The trivia question for this week is, What famous musician wrote the line in a song that says “Life is what happens to you while you’re busy making other plans”?
I was making my dinner tonight, and every once in a while as I prowl through my cabinets, I come across a can of something that I had forgotten I had and check the expiration date. Tonight it was a can of beans that had been shoved into a dark corner and been there long enough to start collecting dust. Assuming it was headed to the garbage, I scraped clear the expiration date, and there it was: “Best by March 20, 2018.” This forgotten can of beans still had at least a year and a half to go, and even at that the date was not a termination date, just a “best by” date. I have no idea when I purchased that can of beans, but obviously technology had found a way to give it something better than an expiration date. Instead, it got a “best by” date.
We all have an expiration date. It’s stamped in some type of invisible DNA format on our foreheads when the blinding light of life hits our eyes and wrinkled skin. Just in my own life the average life expectancy has increased. But a doctor, Jan Vijg, an expert on aging at Albert Einstein College of Medicine, says “It seems highly likely we have reached our ceiling. From now on, this is it. Humans will never get older than 115.” Dr. Vijg published his report on Wednesday, October 5, in the journal Nature. He says our best hope lies in creating and living a healthy lifestyle and that advances in medicine will help us stay healthy into perhaps the 100th year and a skosh more and allow us to be healthy active people rather than just dangling sinew hanging on for dear life. He gives a lot of evidence to back up his claim, and rather than me prattle on about his findings, look at the article in the October 6 edition of The New York Times. It will help lead you down the path of despair.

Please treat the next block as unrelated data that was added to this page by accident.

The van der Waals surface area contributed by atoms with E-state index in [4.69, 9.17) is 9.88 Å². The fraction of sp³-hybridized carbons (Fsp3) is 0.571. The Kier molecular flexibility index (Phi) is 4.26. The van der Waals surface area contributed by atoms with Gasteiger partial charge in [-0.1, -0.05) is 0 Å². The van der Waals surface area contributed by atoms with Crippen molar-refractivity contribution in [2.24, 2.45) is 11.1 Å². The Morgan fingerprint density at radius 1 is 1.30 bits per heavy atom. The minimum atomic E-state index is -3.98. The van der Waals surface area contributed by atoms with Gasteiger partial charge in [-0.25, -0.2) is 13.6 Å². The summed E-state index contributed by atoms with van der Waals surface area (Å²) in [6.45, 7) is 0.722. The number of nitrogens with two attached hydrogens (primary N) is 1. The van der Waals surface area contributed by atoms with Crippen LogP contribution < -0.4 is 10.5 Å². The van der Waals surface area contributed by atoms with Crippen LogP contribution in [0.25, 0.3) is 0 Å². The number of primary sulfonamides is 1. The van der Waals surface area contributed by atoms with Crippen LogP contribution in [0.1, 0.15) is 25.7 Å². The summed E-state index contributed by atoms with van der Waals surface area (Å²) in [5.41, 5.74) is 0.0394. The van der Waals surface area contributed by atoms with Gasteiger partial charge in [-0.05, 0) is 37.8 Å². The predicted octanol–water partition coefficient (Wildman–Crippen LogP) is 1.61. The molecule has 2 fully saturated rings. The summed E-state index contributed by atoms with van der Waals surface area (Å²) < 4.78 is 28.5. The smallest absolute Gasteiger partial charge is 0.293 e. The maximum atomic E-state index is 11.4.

However, James W. Vaupel, the director of the Max-Planck Odense Center on the Biodemography of Aging, rejects the idea of having reached our age limit, calling the new study a travesty. “It is disheartening how many times the same mistake can be made in science and published in respectable journals,” he said.
Now I have something else to say. While scientists and doctors and researchers on aging are battling out how long the human being might be capable of existing simply based on genetic makeup, what about the fact that we are going to kill ourselves off anyway with poison in our food, pollution in our drinking water, chemicals in our air, radioactive waste pouring into the oceans especially off the shores of Japan after Fukushima, and the possibility that some nutcase somewhere is going to push the magic button on a nuclear weapon? If I remember correctly in my advancing years and increasingly feeble mind what an average is, it’s taking a bunch of numbers, adding them together, and then dividing the sum by the total of numbers added. If we continue to destroy the earth the way we are and some dark cloud of death covers us all someday, then the age of 1 day to 100 years (roughly 36,500 days) averages out to a bit more than 50 years. Maybe the best way to live a healthy life into the 100th year and a skosh more is to take care of the only real home we have, and that is earth. I’m not saying I expect or maybe even want to live forever, but I would like the chance to outlive a can of beans.
In the podcast, I doubt I will have anything more to say about beans, but there will be rock and roll news and history and the answer to the trivia question, all on the shores of Rambling Harbor. I hope you’ll join me there.